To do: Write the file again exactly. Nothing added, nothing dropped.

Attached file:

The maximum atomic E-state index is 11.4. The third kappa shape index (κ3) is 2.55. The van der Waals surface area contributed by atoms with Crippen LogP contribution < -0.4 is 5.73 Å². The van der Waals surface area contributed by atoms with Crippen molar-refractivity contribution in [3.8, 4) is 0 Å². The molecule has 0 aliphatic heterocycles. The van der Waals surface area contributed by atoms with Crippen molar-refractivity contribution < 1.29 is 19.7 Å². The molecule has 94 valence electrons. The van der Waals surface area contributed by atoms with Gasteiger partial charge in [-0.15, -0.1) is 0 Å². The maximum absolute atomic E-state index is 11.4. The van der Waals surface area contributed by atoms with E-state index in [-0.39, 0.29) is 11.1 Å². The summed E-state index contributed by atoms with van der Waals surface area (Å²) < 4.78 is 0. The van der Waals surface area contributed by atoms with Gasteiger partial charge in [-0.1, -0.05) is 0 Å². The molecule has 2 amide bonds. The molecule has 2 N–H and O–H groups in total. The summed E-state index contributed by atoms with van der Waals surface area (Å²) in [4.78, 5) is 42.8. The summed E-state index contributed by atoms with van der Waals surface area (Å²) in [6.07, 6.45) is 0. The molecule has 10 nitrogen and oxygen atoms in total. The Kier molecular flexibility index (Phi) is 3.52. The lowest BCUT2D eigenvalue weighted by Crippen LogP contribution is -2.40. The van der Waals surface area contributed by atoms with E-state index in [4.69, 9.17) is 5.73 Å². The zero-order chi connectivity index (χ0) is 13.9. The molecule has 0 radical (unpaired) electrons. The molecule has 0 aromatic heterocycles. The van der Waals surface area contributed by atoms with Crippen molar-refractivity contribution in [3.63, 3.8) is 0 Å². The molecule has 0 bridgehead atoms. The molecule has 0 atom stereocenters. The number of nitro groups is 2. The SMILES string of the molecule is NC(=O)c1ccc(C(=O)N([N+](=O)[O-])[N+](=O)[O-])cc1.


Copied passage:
The maximum atomic E-state index is 11.4. The third kappa shape index (κ3) is 2.55. The van der Waals surface area contributed by atoms with Crippen LogP contribution < -0.4 is 5.73 Å². The van der Waals surface area contributed by atoms with Crippen molar-refractivity contribution in [3.8, 4) is 0 Å². The molecule has 0 aliphatic heterocycles. The van der Waals surface area contributed by atoms with Crippen molar-refractivity contribution < 1.29 is 19.7 Å². The molecule has 94 valence electrons. The van der Waals surface area contributed by atoms with Gasteiger partial charge in [-0.15, -0.1) is 0 Å². The maximum absolute atomic E-state index is 11.4. The van der Waals surface area contributed by atoms with E-state index in [-0.39, 0.29) is 11.1 Å². The summed E-state index contributed by atoms with van der Waals surface area (Å²) < 4.78 is 0. The van der Waals surface area contributed by atoms with Gasteiger partial charge in [-0.1, -0.05) is 0 Å². The molecule has 2 amide bonds. The molecule has 2 N–H and O–H groups in total. The summed E-state index contributed by atoms with van der Waals surface area (Å²) in [4.78, 5) is 42.8. The summed E-state index contributed by atoms with van der Waals surface area (Å²) in [6.07, 6.45) is 0. The molecule has 10 nitrogen and oxygen atoms in total. The Kier molecular flexibility index (Phi) is 3.52. The lowest BCUT2D eigenvalue weighted by Crippen LogP contribution is -2.40. The van der Waals surface area contributed by atoms with E-state index in [4.69, 9.17) is 5.73 Å². The zero-order chi connectivity index (χ0) is 13.9. The molecule has 0 radical (unpaired) electrons. The molecule has 0 aromatic heterocycles. The van der Waals surface area contributed by atoms with Crippen molar-refractivity contribution in [3.63, 3.8) is 0 Å². The molecule has 0 bridgehead atoms. The molecule has 0 atom stereocenters. The number of nitro groups is 2. The SMILES string of the molecule is NC(=O)c1ccc(C(=O)N([N+](=O)[O-])[N+](=O)[O-])cc1.